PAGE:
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Amid Fears Over Omicron, Experts Agree Variant Less Lethal but More Infectious

The consensus is that it is more infectious but less fatal than Delta, but experts disagree on vaccine efficacy.

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COVID-19
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As the Omicron variant of COVID-19 continues to make its way around the world, there are a lot of questions about how dangerous the new variant is, with respect to three things:

  • Transmissibility – how contagious is the new variant?

  • Lethality – how likely is the new variant to cause death or severe illness that could lead to hospitalisation?

  • Vaccine efficacy – how effective are the current vaccines in resisting the new variant?

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Transmissibility

Anthony Fauci, who is the Chief Medical Advisor to the United States (US) President Joe Biden, has said that a "study from South Africa shows that there appears to be an increased propensity for reinfection with Omicron among people who were previously infected with other coronavirus variants, such as Beta and Delta," AFP reported.

Describing the Omicron variant as "clearly highly transmissible," and "very likely more than Delta," Fauci also asserted that the molecular evidence of the new variant suggests that the Omicron mutations have increased infectivity, even among those people who were previously infected with other COVID-19 variants.

The Chief Executive Officer (CEO) of Pfizer Albert Bourla, however, cautioned about being optimistic regarding the infectivity of Omicron.

"I don’t think it’s good news to have something that spreads fast. Spreads fast means it will be in billions of people and another mutation may come. You don’t want that," he said during a Wall Street Journal interview, CNBC reported.

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Lethality

On the bright side, however, Fauci did say that the emerging evidence points towards Omicron lacking the severity that was previously seen in the Delta variant.

Saying that it "almost certainly is not more severe than Delta," Fauci added that, "when you look at some of the cohorts that are being followed in South Africa, the ratio between the number of infections and the number of hospitalisations seems to be less than with Delta."

While early indications were a "bit encouraging," he also warned that it would "take weeks to judge the severity of the new Covid-19 variant Omicron."

Even Bourla cautioned that it is would be misguided to draw definitive conclusions by observing the current trends in South Africa .

"Just 5 per cent of South Africans are over the age of 60, and younger people normally have milder cases of COVID", he said.

"We will have a good understanding let’s say before the year-end as to what exactly it means for clinical manifestation."

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Vaccine Efficacy

Mixed signals are emerging with respect to how effective the current vaccines will be to resist the Omicron variant.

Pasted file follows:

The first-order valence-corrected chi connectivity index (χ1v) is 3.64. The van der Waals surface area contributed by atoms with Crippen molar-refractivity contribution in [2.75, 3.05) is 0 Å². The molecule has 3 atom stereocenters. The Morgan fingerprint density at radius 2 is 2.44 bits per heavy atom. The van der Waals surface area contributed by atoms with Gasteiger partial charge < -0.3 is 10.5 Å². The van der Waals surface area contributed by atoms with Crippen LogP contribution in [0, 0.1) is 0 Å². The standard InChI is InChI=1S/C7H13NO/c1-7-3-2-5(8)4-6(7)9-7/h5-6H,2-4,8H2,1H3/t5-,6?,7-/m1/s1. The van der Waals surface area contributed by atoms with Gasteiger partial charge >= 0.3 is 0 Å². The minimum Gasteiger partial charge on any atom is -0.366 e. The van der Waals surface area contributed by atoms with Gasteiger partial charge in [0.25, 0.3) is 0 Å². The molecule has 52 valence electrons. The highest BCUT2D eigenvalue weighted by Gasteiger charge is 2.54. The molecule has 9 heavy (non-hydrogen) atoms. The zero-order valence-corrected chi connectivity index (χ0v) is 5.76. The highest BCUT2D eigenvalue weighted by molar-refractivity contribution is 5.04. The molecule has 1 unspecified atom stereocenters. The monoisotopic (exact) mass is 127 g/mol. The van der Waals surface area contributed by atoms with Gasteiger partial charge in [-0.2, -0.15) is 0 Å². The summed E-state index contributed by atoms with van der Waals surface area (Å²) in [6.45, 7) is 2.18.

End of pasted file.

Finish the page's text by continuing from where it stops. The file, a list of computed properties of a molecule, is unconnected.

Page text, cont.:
A World Health Organization (WHO) official said on Wednesday that existing vaccines should still be able to protect those who get severely ill after being infected by the Omicron variant, BBC reported.

Dr Ryan, the WHO's emergencies director told AFP, "We have highly effective vaccines that have proved effective against all the variants so far, in terms of severe disease and hospitalisation, and there's no reason to expect that it wouldn't be so."

He insisted, "If anything, the direction is towards less severity."

However, Professor Alex Sigal, a virologist at the Durban-based Africa Health Research Institute, said that the Omicron variant did not entirely evade the vaccine's resistance.

Experimenting on the BioNTech/Pfizer vaccine, the research concluded that it may not be as effective against Omicron as against other strains of COVID-19, but it would still offer some degree of protection.

Sigal also said that an extra jab, combined with previous infection, could effectively put down the new variant, thereby suggesting the need for booster shots.

On this matter, Pfizer CEO Bourla said that while it’s still unclear about whether there’s a need for an extra jab, his company can create a vaccine by March next year that specifically targets the Omicron variant.

Just like it would take more time to come to conclusions about the lethality of the new variant, a few weeks' time will be needed to determine whether the current vaccines provide enough protection against Omicron, he added.

In conclusion, Omicron variant, as of now, seems to be more infectious but less fatal. But the consensus on vaccine efficacy remains divided.

The new variant has arrived in India, making an appearance in states like Karnataka, Rajasthan, Gujarat, Delhi, and Maharashtra.

More than 20 cases in India have been detected in total.

Additionally, the Omicron variant has spread to more than 50 countries around the world, and more than 19 states in the US, according to the CNBC.

Britain's health minister Sajid Javid told the parliament on Monday that community transmission of the Omicron variant had begun in regions across England, Reuters reported.

(With inputs from AFP, Reuters, CNBC, and BBC)

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Topics:  COVID-19   Vaccine Efficacy   Omicron 

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